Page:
The Israeli army handed out Yiddish-Hebrew dictionaries to soldiers deployed to enforce movement restrictions in the ultra-Orthodox city of Bnei Brak so they can communicate with the residents of the town severely hit by the coronavirus epidemic.
Soldiers have generally been tasked with supporting civilian teams in testing, evacuating patients for medical treatment, evacuating elderly citizens who have agreed to be quarantined outside the city, and providing food and medical aid to families in need. They have also been assigned to nursing homes and assisted living facilities.
There is an ongoing effort to expand aid given to inhabitants during the crisis, with hundreds of paratroopers and commandos reassigned to the effort. Of about 125 thousand meals distributed to the needy throughout Israel, 5,000 were given in Bnei Brak, according to the army.
One of the greatest challenges facing a joint effort by military and civilian authorities has been access to information. Many residents of Bnei Brak don’t follow non-ultra-Orthodox media and do not have smart phones or internet. There is also a problem of under-reporting. Not everyone with symptoms is in a hurry to report them, either out of shame or the desire to maintain privacy.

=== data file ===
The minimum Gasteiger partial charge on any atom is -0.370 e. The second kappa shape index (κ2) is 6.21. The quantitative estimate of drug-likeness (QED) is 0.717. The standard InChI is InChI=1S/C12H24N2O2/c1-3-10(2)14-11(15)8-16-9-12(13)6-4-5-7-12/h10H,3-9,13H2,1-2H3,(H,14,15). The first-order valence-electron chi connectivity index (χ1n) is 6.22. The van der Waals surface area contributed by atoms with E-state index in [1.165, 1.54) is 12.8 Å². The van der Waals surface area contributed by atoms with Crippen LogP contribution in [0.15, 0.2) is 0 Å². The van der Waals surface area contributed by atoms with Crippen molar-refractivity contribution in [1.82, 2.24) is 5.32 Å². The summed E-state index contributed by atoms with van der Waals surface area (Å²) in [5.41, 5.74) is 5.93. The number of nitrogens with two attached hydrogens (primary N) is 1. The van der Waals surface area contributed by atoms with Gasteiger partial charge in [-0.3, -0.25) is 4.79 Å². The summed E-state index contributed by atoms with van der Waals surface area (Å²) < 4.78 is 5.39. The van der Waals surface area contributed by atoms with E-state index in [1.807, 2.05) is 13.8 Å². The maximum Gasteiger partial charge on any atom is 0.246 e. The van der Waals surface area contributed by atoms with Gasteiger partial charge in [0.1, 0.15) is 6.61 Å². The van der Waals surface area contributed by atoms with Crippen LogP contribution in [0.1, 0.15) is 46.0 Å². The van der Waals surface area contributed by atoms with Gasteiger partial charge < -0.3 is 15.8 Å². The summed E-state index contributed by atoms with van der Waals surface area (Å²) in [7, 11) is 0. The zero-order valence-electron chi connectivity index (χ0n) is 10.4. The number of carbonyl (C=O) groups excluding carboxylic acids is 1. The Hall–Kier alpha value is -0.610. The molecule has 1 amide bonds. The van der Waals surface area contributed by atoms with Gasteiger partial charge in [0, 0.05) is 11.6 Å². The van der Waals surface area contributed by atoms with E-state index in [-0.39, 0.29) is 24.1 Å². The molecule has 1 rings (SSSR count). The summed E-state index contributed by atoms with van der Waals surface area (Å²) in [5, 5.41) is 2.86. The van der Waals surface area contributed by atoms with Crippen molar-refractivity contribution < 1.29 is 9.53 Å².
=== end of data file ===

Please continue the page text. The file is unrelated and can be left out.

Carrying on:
Many are worried that the upcoming holiday of Passover, which is usually a time at which extended families gather, could create more opportunities for contagion.
The Israeli government declared the whole of Bnei Brak a 'restricted zone' on Thursday, after further testing confirmed the city had become a major hot spot for COVID-19.
Residents on Friday woke up to soldiers patrolling empty streets and all entrances and exits taped across, as civilian and military leaders attempted to curb the outbreak. To date, the number of coronavirus patients is 1,218, which represents 5.74 patients per thousand inhabitants.